The CD-LINKS consortium also organized multiple official UNFCCC side-events, at COP22 in Marrakesh, at COP23 in Bonn, and at COP24 in Katowice as well as two side events at SBSTA. Two events at COP25 in Madrid are also being organized.
Major achievements of CD-LINKS include new insights related to policy designs that adequately account for mitigation trade-offs across sectors, actors, and objectives. CD-LINKS made critical contributions to the Intergovernmental Panel on Climate Change (IPCC) Special Report on Global Warming of 1.5°C, as well as the United Nations Environment Program's (UNEP) Finance Initiative report.
The project explored the implications of national climate policies on global greenhouse gas (GHG) emissions, finding that current implemented domestic climate policies are estimated to reduce GHG emissions by 5% by 2030 compared to an emission pathway that assumes no new policies after 2010. This research also found that most countries are not on track to meet their own NDCs and that the global reduction expected from all NDCs is inconsistent with the policy efforts to limit warming to well below 2°C. Current domestic policies explored were collected and shared in an open source climate policy database.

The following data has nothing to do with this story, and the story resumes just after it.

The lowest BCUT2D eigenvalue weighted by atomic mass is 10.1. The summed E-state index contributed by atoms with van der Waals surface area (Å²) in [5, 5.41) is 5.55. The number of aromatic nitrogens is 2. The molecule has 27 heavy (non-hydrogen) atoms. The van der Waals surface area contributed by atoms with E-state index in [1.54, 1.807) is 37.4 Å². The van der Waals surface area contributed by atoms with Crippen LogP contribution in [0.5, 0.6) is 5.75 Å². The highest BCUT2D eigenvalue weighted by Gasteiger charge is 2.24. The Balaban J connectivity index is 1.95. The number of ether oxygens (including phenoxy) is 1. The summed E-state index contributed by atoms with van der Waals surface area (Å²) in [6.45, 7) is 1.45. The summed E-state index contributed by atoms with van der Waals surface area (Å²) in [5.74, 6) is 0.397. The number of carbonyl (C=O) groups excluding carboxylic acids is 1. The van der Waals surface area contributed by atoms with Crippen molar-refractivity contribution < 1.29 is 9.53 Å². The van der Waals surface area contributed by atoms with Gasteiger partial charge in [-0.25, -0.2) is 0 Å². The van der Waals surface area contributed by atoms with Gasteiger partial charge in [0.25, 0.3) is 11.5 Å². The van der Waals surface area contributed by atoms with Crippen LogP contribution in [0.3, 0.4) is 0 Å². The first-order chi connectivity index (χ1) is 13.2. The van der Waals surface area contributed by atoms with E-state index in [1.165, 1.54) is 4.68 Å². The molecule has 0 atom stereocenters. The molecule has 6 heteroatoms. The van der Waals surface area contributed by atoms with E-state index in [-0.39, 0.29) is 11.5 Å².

The project expanded understanding of the linkages between climate change goals and SDGs, accounting for both national and local policy priorities and constraints in key G20 countries. Findings indicate that inclusive climate policies are needed to manage potential trade-offs and identified significant co-benefits of mitigation measures. In addition, a coordinated case study examined the interactions between multiple objectives in 17 energy and climate policies globally. Major findings suggest that policy makers aim to achieve multiple objectives with a single policy and do not consider complementary policies to strengthen synergies or alleviate trade-offs; that policy makers rarely implement design features and processes that facilitate necessary policy adaptation; and that comprehensive policy evaluation along multiple goals is rare. To address these shortcomings, a new framework based on three policy design principles—complementarity, transparency and adaptability—was proposed to improve multiple-objective policymaking in the future.
CD-LINKS side-event at COP22 in Marrakech
CD-LINKS summer school in July 2019 in Venice
Panel at CD-LINKS stakeholder and expert workshop in New Delhi